|Manager||Floaters||% Time Cont.||Avg. Day Rate||% Time Cont.||Avg. Day Rate||% Time Cont.||Avg. Day Rate|
|All Others||58 rigs||54%||$252,884||37%||$360,231||33%||$394,830|
Transocean is by far the leading manager of floating rigs, with the most drillships and semisubs of any offshore driller. With its fleet of 50 rigs, the company's fleet is larger than the next two largest company fleets combined. So, even though the company has the smallest percentage of its 2007 rig time contracted, it still has by far more rigs working than any of its competitors. In fact, with 49% of its floating rig time contracted for 2009, Transocean has about as many rig days contracted for that year as Diamond (with the 2nd largest floating rig fleet) has contracted for next year.
GlobalSantaFe will be earning the highest average day rates for its floating rigs. At the same time, Noble will be earning less per rig day, but the company has 100% of its available floating rig time already contracted for 2007.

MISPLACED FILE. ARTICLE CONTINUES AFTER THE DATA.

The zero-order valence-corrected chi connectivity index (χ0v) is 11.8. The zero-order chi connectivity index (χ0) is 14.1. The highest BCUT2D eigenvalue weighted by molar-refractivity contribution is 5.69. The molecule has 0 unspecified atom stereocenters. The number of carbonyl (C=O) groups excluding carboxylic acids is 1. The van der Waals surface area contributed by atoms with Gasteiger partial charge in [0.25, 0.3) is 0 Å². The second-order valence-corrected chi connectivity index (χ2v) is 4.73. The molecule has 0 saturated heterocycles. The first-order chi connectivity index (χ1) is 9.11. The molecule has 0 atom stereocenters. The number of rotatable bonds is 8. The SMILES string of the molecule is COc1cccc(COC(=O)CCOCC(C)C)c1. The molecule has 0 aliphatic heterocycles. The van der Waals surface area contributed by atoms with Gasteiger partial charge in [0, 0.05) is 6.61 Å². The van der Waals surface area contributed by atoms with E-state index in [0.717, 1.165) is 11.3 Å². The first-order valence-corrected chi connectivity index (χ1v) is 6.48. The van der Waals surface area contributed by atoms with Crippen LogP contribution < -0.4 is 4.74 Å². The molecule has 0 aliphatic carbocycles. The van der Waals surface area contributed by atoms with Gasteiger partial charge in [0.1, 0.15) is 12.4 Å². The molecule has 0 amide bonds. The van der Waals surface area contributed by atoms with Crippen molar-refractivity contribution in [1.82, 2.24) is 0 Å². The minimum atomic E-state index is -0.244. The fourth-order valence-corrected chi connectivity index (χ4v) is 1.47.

In last week's jackup review, we noted that Pride has the lowest average jackup day rates and the lowest level of contracted time for 2007-09 among the six largest jackup contractors. Similarly, for Pride's floating rig fleet, the company has the lowest average floating rig day rates for 2007-09 of the five largest contractors listed above. In fact, Pride's day rates are about 25% below the average among all floating rig contracts over the next three years. However, Pride has already contracted more of its available rig time over the next three years than any other driller, with 66% of its floating rig time contracted for 2009.
Another item worth noting is that these five largest contractors will only be adding a handful of rigs to the floating fleet between now and the end of 2009. At the same time, 35 new floating rigs will be joining the worldwide fleet by the end of 2009 in order to take advantage of the strong demand and high day rates.
It is abundantly clear that current demand for future floating rig time is very strong, much stronger than for he jackup fleet. Even though the percentage of future time contracted peaked last year and new contracts have been scarcer than in 2005, with the majority of rig time contracted during the next two years, offshore contrators will continue to see strong demand and high day rates.
For More Information on the Offshore Rig Fleet: